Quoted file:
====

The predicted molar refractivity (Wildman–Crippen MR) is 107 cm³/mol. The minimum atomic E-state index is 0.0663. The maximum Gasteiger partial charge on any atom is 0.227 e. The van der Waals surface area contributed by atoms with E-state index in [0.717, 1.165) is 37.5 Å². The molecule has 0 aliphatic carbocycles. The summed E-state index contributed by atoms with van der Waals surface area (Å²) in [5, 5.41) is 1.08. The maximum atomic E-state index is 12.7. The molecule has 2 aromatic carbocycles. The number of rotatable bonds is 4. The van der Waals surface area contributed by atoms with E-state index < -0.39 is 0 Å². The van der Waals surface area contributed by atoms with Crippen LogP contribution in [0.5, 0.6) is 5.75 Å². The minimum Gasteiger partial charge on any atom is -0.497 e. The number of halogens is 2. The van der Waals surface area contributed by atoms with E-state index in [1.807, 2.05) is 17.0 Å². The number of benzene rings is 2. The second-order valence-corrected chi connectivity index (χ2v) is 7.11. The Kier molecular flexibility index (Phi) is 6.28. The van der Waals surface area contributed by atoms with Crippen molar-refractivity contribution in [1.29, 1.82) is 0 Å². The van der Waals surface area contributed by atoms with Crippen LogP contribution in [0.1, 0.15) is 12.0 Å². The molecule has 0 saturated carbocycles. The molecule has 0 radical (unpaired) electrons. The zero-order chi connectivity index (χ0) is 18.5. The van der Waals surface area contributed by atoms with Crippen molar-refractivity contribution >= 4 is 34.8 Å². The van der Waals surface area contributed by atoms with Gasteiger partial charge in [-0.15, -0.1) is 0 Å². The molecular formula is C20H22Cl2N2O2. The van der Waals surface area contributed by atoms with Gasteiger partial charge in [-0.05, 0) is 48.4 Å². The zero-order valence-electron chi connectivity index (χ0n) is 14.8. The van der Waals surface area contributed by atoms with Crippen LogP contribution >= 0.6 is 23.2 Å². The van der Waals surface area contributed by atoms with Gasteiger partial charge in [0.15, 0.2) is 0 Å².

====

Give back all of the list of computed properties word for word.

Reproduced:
The predicted molar refractivity (Wildman–Crippen MR) is 107 cm³/mol. The minimum atomic E-state index is 0.0663. The maximum Gasteiger partial charge on any atom is 0.227 e. The van der Waals surface area contributed by atoms with E-state index in [0.717, 1.165) is 37.5 Å². The molecule has 0 aliphatic carbocycles. The summed E-state index contributed by atoms with van der Waals surface area (Å²) in [5, 5.41) is 1.08. The maximum atomic E-state index is 12.7. The molecule has 2 aromatic carbocycles. The number of rotatable bonds is 4. The van der Waals surface area contributed by atoms with E-state index < -0.39 is 0 Å². The van der Waals surface area contributed by atoms with Crippen LogP contribution in [0.5, 0.6) is 5.75 Å². The minimum Gasteiger partial charge on any atom is -0.497 e. The number of halogens is 2. The van der Waals surface area contributed by atoms with E-state index in [1.807, 2.05) is 17.0 Å². The number of benzene rings is 2. The second-order valence-corrected chi connectivity index (χ2v) is 7.11. The Kier molecular flexibility index (Phi) is 6.28. The van der Waals surface area contributed by atoms with Crippen molar-refractivity contribution in [1.29, 1.82) is 0 Å². The van der Waals surface area contributed by atoms with Crippen LogP contribution in [0.1, 0.15) is 12.0 Å². The molecule has 0 saturated carbocycles. The molecule has 0 radical (unpaired) electrons. The zero-order chi connectivity index (χ0) is 18.5. The van der Waals surface area contributed by atoms with Crippen molar-refractivity contribution >= 4 is 34.8 Å². The van der Waals surface area contributed by atoms with Gasteiger partial charge in [-0.15, -0.1) is 0 Å². The molecular formula is C20H22Cl2N2O2. The van der Waals surface area contributed by atoms with Gasteiger partial charge in [-0.05, 0) is 48.4 Å². The zero-order valence-electron chi connectivity index (χ0n) is 14.8. The van der Waals surface area contributed by atoms with Crippen LogP contribution >= 0.6 is 23.2 Å². The van der Waals surface area contributed by atoms with Gasteiger partial charge in [0.15, 0.2) is 0 Å².